Government recently proposed a ban on electric geysers in order to mitigate the crippling power shortages.
The country has been experiencing reduced power production at its major electricity production units in Kariba and Hwange. The result is residents being subjected to power cuts lasting up to 20 hours a day. The electricity shortage has been attributed by some to the country’s over-reliance on hydro and thermal power generation without fully utilising other sources of energy such as solar and biogas.
Some have welcomed the move to ban electric geysers in favour of solar geysers by the Ministry of Energy. If implemented, the ban will reduce electricity consumption countrywide by at least 300MW. Though this decision might seem harsh to many due to current economic hardships, it is worthwhile to consider the enormous benefits that come with the use of solar energy.
Dennis Govha is a technician at Satewave Technology, a Harare-based company that trades in solar products. Govha told Harare News that the banning of electric in favour of solar geysers has countless advantages to the country and to the consumer.
“Renewable energy is environmentally and economically friendly as there are no running costs or need for repairs after installation. Everyone should adopt solar power and I urge all stakeholders to band together so that the price of solar products becomes affordable,” said Govha.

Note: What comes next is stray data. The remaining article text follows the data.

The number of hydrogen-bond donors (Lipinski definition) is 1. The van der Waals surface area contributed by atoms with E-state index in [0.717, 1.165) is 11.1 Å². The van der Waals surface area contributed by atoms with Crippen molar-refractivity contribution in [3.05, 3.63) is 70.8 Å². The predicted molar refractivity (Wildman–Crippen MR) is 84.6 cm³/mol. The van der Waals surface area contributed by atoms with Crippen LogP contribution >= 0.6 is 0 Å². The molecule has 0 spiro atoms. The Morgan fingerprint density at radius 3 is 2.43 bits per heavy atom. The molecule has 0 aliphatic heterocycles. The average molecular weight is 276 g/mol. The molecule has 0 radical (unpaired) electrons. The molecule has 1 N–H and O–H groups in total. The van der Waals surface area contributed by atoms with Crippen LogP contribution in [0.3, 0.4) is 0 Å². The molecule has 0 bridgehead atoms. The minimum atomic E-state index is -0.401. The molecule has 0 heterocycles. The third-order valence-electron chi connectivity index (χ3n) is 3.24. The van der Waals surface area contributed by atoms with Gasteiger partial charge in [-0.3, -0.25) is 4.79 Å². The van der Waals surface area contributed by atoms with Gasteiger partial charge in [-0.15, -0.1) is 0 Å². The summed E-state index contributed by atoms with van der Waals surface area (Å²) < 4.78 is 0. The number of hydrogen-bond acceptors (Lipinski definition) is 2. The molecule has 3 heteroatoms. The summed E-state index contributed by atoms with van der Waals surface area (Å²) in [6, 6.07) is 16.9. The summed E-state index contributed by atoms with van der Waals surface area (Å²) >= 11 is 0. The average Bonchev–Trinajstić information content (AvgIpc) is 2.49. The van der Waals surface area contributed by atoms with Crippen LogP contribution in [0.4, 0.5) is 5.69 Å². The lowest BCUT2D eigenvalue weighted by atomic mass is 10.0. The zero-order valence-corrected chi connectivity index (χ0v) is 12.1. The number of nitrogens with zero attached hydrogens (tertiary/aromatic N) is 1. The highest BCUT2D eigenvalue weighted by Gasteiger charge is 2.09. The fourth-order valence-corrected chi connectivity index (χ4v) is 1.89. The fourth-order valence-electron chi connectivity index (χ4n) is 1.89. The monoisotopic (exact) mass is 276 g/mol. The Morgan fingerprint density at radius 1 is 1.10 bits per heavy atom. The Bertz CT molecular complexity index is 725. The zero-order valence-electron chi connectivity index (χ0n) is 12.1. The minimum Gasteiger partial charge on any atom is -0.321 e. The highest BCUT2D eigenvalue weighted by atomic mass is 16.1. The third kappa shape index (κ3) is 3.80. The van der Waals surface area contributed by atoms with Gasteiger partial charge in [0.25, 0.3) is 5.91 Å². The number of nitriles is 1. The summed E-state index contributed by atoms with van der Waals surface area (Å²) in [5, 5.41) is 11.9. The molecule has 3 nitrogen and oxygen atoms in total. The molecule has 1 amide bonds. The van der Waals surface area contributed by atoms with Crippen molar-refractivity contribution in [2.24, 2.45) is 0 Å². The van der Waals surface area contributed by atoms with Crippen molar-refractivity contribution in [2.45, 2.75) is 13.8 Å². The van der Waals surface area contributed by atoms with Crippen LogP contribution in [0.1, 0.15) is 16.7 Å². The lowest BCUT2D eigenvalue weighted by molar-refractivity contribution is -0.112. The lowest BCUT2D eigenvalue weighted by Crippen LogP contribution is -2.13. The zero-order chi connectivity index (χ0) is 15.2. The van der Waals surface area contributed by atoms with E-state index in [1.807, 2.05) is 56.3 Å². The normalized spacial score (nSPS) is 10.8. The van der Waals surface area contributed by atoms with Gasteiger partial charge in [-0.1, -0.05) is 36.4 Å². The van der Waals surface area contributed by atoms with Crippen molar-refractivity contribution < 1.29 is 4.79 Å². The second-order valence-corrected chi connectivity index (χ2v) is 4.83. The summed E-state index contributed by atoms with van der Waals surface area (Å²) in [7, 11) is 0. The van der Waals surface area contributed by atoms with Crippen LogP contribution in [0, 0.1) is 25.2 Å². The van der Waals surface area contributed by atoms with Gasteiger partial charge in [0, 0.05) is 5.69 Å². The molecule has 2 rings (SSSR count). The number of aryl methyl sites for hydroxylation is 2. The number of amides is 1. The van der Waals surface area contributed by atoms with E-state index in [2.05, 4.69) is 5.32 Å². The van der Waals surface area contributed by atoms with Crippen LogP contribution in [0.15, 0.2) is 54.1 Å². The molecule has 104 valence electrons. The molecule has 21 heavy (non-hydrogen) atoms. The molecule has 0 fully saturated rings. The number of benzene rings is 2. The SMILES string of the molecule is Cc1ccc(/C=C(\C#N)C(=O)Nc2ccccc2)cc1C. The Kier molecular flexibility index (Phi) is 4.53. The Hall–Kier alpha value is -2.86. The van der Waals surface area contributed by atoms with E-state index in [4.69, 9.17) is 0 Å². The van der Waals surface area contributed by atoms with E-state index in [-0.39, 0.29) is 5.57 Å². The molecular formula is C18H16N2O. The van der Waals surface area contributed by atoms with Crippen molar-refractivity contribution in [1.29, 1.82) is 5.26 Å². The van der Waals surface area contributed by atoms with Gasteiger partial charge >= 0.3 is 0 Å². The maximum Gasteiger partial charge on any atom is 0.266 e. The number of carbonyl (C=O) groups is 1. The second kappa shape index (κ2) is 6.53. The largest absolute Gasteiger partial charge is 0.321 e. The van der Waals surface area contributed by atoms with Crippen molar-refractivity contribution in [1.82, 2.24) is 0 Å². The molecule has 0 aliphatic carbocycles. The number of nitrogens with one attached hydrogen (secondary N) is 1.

The adoption of renewable energy has been identified by many as the obvious solution to the country’s power shortages. John Tapera (39) from Avondale bemoaned government’s slow adoption of renewable energy and said that the ban on electric geysers was long overdue as it was a “luxury” that was putting pressure on our scarce electricity supply.
“I want to urge government to come up with a renewable energy policy by subsidising products for solar and biogas production. We should be able to take advantage of the abundant sunshine in the country to produce solar energy for our industries and populace,” said Tapera.
Hatfield resident Norman Magaya (24) added that government and corporates should play their part in implementing renewable energy projects in order to address the current electricity deficit.
“Solar is very expensive in Harare and I think government should come up with a subsidy for solar products so that they become cheaper. Residents who utilise renewable energy should also be offered a discount by the energy ministry to encourage the use of solar and other renewable energy sources,” said Magaya.
However, other residents such as Merjury Nhete (37) from Mbare said that the banning of electric geysers is not a lasting solution to electricity shortages and urged the government to come up with long-term solutions to the electricity deficit.
“The ban on electric geysers and adoption of solar geysers makes it seem as if central government is now passing on the burden of its failure to generate enough electricity to residents who are already suffering. Government should revisit their power generation policy to come up with a lasting solution,” said Nhete.
Image: An American print advert from the 1920s shows that solar geysers are not a new technology